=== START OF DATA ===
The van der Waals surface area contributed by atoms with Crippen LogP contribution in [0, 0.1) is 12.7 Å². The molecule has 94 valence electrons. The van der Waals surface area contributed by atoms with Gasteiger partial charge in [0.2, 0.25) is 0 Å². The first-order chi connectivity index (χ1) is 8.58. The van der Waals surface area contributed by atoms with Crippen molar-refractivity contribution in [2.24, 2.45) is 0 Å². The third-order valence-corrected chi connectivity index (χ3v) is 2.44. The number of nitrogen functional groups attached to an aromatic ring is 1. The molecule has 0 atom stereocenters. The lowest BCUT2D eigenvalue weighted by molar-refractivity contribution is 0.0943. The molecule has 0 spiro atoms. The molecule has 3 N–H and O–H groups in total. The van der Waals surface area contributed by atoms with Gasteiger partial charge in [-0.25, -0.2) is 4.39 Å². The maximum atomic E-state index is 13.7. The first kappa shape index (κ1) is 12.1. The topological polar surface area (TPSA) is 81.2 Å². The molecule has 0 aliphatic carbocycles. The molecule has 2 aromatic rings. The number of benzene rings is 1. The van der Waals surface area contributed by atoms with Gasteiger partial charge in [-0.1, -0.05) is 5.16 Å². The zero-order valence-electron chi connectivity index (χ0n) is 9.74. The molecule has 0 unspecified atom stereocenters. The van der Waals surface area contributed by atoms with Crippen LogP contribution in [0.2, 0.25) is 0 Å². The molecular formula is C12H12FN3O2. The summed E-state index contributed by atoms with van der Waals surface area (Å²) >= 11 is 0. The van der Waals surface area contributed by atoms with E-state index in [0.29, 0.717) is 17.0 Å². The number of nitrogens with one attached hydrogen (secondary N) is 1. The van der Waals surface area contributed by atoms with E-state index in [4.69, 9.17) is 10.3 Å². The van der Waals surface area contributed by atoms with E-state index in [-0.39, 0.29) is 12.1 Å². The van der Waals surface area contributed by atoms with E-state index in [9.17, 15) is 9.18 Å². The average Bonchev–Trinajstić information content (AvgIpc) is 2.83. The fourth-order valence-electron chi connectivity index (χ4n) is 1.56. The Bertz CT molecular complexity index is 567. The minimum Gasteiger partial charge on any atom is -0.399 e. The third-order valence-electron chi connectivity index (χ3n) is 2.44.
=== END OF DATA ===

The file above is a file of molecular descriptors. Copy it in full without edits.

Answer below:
The van der Waals surface area contributed by atoms with Crippen LogP contribution in [0, 0.1) is 12.7 Å². The molecule has 94 valence electrons. The van der Waals surface area contributed by atoms with Gasteiger partial charge in [0.2, 0.25) is 0 Å². The first-order chi connectivity index (χ1) is 8.58. The van der Waals surface area contributed by atoms with Crippen molar-refractivity contribution in [2.24, 2.45) is 0 Å². The third-order valence-corrected chi connectivity index (χ3v) is 2.44. The number of nitrogen functional groups attached to an aromatic ring is 1. The molecule has 0 atom stereocenters. The lowest BCUT2D eigenvalue weighted by molar-refractivity contribution is 0.0943. The molecule has 0 spiro atoms. The molecule has 3 N–H and O–H groups in total. The van der Waals surface area contributed by atoms with Gasteiger partial charge in [-0.25, -0.2) is 4.39 Å². The maximum atomic E-state index is 13.7. The first kappa shape index (κ1) is 12.1. The topological polar surface area (TPSA) is 81.2 Å². The molecule has 0 aliphatic carbocycles. The molecule has 2 aromatic rings. The number of benzene rings is 1. The van der Waals surface area contributed by atoms with Gasteiger partial charge in [-0.1, -0.05) is 5.16 Å². The zero-order valence-electron chi connectivity index (χ0n) is 9.74. The molecule has 0 unspecified atom stereocenters. The van der Waals surface area contributed by atoms with Crippen LogP contribution in [0.2, 0.25) is 0 Å². The molecular formula is C12H12FN3O2. The summed E-state index contributed by atoms with van der Waals surface area (Å²) >= 11 is 0. The van der Waals surface area contributed by atoms with E-state index in [0.29, 0.717) is 17.0 Å². The number of nitrogens with one attached hydrogen (secondary N) is 1. The van der Waals surface area contributed by atoms with E-state index in [4.69, 9.17) is 10.3 Å². The van der Waals surface area contributed by atoms with E-state index in [-0.39, 0.29) is 12.1 Å². The van der Waals surface area contributed by atoms with E-state index in [9.17, 15) is 9.18 Å². The average Bonchev–Trinajstić information content (AvgIpc) is 2.83. The fourth-order valence-electron chi connectivity index (χ4n) is 1.56. The Bertz CT molecular complexity index is 567. The minimum Gasteiger partial charge on any atom is -0.399 e. The third-order valence-electron chi connectivity index (χ3n) is 2.44.